Café spectacle

Veda Dante talks to Deckchair Theatre founder Di Shaw about cultural community development

RealTime Issue 11, February – March 1996, p10

In a picturesque flamboyant port town, a West Australian theatre company has matured into a community asset of cultural significance. Fremantle’s Deckchair Theatre, currently under the artistic direction of Angela Chaplin, is passionately committed to the exploration of “exciting and sensual theatre concepts and cultural images”, with a particular commitment to nurturing women artists and artists from non dominant cultures, as exemplified in their 1995 program: Wildgirl, Sweetown, Diving for Pearls and Tiger Country. Their ground breaking production Ningali began touring both within Australia and internationally during 1995, culminating in a Fringe 1st award for outstanding new production at the Edinburgh Fringe Festival. Ningali recently performed to capacity audiences for the 1996 Festival of Sydney.

Deckchair Theatre was founded in 1983 by Di Shaw and Brian Pedie at a time when figures released by the Australia Council showed that less than 7% of the Australian population went to the theatre. “We felt that theatre wasn’t relevant to real people in Australia. Most plays were about white middle class people and most were written in England and white middle Australia,” remembers Di Shaw. “It was limiting because they didn’t reflect Australia’s cultural diversity. They were also performed in venues where a lot of people were uncomfortable simply because they didn’t and don’t understand the rituals—when to clap, what to wear—these are rituals that only certain people have access to.

“We wanted to avoid theatres and instead perform in public spaces where people already gather—spaces which were important to people—interesting spaces where people wouldn’t expect to see theatre so they would come with curiosity.”

Deckchair’s first major production, Fleets of Fortune, emerged out of the chaos that was the victory of ‘the winged keel’ in Newport, Rhode Island and the consequent refurbishment of Fremantle in 1983, and it was performed under the stars at the Fremantle Arts Centre. Di Shaw met with much opposition from the state funding body: “The drama officer at the time thought I was foolish to be using so much of the company’s resources on this production, feeling that we should do something safe—something we wouldn’t lose money on. But I wanted to express aspects of Fremantle’s local identity so we did it and it was a huge success”.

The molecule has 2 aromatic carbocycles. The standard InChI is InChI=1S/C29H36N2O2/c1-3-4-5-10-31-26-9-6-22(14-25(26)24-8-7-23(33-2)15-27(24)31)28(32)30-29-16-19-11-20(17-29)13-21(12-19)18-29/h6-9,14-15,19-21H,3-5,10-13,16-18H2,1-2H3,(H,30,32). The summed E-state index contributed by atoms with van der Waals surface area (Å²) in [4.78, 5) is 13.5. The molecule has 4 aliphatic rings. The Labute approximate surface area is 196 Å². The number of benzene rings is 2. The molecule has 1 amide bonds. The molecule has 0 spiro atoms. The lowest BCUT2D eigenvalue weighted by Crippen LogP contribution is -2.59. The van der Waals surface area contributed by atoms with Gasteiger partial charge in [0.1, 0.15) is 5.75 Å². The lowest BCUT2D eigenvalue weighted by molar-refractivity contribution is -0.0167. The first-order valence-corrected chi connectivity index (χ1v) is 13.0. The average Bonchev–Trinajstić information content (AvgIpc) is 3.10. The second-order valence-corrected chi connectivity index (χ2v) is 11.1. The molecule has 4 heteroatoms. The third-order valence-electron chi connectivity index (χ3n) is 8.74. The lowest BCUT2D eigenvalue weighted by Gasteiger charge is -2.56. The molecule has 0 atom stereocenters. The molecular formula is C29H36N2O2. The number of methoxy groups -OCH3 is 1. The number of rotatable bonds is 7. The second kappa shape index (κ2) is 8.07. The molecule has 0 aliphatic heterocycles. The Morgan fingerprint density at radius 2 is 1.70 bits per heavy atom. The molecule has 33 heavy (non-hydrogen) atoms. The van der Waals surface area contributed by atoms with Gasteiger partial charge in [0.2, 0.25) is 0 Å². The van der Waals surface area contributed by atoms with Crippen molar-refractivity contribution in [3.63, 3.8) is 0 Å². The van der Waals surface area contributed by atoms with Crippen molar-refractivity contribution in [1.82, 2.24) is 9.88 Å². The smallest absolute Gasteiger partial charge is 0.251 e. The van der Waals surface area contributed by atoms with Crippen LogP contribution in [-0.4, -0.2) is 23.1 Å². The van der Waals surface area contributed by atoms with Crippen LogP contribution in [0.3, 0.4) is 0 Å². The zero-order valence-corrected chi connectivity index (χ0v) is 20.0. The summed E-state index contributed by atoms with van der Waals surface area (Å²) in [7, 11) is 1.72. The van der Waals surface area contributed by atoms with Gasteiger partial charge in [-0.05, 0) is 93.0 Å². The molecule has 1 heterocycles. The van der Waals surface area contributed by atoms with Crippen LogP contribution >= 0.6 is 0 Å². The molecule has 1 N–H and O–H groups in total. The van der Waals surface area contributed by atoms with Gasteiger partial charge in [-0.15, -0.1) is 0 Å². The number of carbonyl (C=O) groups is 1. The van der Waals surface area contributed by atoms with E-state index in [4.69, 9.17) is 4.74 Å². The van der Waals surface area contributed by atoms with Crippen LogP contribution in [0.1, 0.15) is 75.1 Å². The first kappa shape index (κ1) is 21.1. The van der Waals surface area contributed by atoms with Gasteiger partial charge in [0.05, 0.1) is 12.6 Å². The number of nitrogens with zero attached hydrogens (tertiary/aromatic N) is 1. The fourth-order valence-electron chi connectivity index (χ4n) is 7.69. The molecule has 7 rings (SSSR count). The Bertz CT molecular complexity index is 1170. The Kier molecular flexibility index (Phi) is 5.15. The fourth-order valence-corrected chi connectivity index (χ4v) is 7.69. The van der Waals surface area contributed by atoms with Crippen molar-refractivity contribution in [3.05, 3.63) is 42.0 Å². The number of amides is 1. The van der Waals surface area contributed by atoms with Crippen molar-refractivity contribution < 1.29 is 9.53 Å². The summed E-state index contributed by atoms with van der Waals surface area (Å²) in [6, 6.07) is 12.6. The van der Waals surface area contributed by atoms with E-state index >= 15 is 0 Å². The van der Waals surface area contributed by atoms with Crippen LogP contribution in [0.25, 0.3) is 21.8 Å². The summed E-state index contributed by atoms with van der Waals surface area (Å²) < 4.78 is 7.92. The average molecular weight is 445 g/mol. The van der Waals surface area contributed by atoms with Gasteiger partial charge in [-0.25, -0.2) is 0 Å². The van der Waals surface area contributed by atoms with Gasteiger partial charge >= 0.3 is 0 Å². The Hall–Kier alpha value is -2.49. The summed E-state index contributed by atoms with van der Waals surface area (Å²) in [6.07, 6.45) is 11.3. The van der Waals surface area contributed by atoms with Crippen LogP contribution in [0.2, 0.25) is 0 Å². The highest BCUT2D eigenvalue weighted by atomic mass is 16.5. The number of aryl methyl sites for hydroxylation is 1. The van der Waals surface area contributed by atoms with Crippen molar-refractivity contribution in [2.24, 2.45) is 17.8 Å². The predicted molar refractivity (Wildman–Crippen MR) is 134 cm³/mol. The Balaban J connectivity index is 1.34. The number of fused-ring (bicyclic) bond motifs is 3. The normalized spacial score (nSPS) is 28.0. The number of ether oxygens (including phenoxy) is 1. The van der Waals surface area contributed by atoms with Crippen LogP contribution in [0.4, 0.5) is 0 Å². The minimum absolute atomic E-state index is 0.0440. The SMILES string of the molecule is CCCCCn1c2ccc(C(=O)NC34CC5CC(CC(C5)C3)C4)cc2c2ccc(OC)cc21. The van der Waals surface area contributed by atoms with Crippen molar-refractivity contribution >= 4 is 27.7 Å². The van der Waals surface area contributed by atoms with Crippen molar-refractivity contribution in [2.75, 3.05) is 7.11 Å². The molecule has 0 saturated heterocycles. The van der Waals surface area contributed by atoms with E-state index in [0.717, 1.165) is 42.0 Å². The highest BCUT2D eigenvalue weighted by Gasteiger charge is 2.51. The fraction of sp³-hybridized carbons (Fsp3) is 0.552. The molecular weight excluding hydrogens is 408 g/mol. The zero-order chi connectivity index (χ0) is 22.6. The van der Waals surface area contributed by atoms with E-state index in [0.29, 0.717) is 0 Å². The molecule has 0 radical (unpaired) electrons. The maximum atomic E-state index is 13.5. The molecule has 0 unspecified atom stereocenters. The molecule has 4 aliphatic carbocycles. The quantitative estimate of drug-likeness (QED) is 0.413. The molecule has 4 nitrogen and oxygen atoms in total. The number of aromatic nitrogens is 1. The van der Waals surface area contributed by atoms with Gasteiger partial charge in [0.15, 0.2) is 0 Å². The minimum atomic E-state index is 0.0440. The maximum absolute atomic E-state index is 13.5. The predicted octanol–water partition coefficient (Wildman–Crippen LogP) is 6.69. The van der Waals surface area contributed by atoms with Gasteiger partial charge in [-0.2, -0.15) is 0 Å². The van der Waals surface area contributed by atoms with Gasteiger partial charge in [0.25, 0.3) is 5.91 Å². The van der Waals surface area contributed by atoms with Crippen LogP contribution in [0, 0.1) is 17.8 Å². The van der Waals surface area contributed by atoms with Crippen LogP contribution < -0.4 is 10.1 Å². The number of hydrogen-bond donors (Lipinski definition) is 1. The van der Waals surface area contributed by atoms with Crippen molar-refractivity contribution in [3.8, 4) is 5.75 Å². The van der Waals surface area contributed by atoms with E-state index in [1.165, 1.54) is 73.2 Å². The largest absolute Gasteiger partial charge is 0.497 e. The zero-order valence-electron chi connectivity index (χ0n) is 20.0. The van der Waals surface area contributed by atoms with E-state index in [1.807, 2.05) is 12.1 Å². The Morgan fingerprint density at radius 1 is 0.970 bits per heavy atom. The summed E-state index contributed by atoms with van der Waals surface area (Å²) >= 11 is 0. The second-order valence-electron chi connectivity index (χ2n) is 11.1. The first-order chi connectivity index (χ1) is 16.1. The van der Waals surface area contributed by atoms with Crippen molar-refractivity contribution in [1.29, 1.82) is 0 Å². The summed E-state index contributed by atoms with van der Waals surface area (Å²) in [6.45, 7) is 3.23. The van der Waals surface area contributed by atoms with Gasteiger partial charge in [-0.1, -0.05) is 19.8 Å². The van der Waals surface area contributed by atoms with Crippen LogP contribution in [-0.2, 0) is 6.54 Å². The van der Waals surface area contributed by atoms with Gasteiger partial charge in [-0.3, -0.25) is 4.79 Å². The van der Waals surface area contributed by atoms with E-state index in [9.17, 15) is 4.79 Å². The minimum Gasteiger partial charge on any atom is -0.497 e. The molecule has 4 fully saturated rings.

Each year since, Deckchair has undertaken a major production for, about, and involving their local community. Promenade theatre and the animation of public spaces have been effective tools for celebrating Fremantle’s cultural mix while effectively uniting its diverse demographics. Their community production for 1995, Cappuccino Strip, wove these transcultural threads into a dynamic piece of promenade theatre which explored “the wonderland of coffee cups and chaotic cafe culture”.

Di Shaw returned to Deckchair as the Associate Director (with Angela Chaplin) on Cappuccino Strip with a strong background in, and views on cultural community development. The merging of art, economics and public spaces—according to Di Shaw—has “injected profound change in the treatment of community based projects”.

Performers and audience met on the platform at Fremantle Railway Station guided by the glorious sounds of The Joys of the Women choir. Actors Rose Lenza, Steve Shaw, Peter Findley and Jackie Kerin led audiences on a historical, cultural and theatrical journey through the streets of Fremantle, weaving their way through plazas, malls and coffee shops.

Aside from the four professional actors and musician, this exciting piece of theatre featured three choirs, a young dance ‘crew’ and initiatory aprons for the audience (you had to be there…). Cappuccino Strip adopted an interactive, democratic and celebratory approach to contemporary theatre. Open community workshops and extensive research provided a richly textured script taking as one key focus the life of Italian immigrant, Nunzio Cumina, who introduced Fremantle to the art of drinking coffee on the sidewalk.

Cappuccino Strip concluded with a parade by audience and cast members through Cappuccino Strip itself—the main drag in Fremantle—carrying large papier maché coffee cups on litters and singing an ode to the joys of cappuccino, macchiato, cafe latté and the long black. Apart from the general silliness and fun of taking over the street, the parade made reference to three major cultural events in Fremantle: the Blessing of the Fleet, the Festival of Fremantle Parade and the May Day March.

The rewards of working with a community active in its own decision-making processes are both subtle and profound—celebrating the cultural differences but simultaneously bridging the needs of sub-cultures. Festivals, parades, performances are all cultural rituals which can reclaim the streets with dancing, laughter, and innovation—the taking over of space.

Veda Dante is an electronic media journalist and media consultant resident in Perth.

1 February 1996

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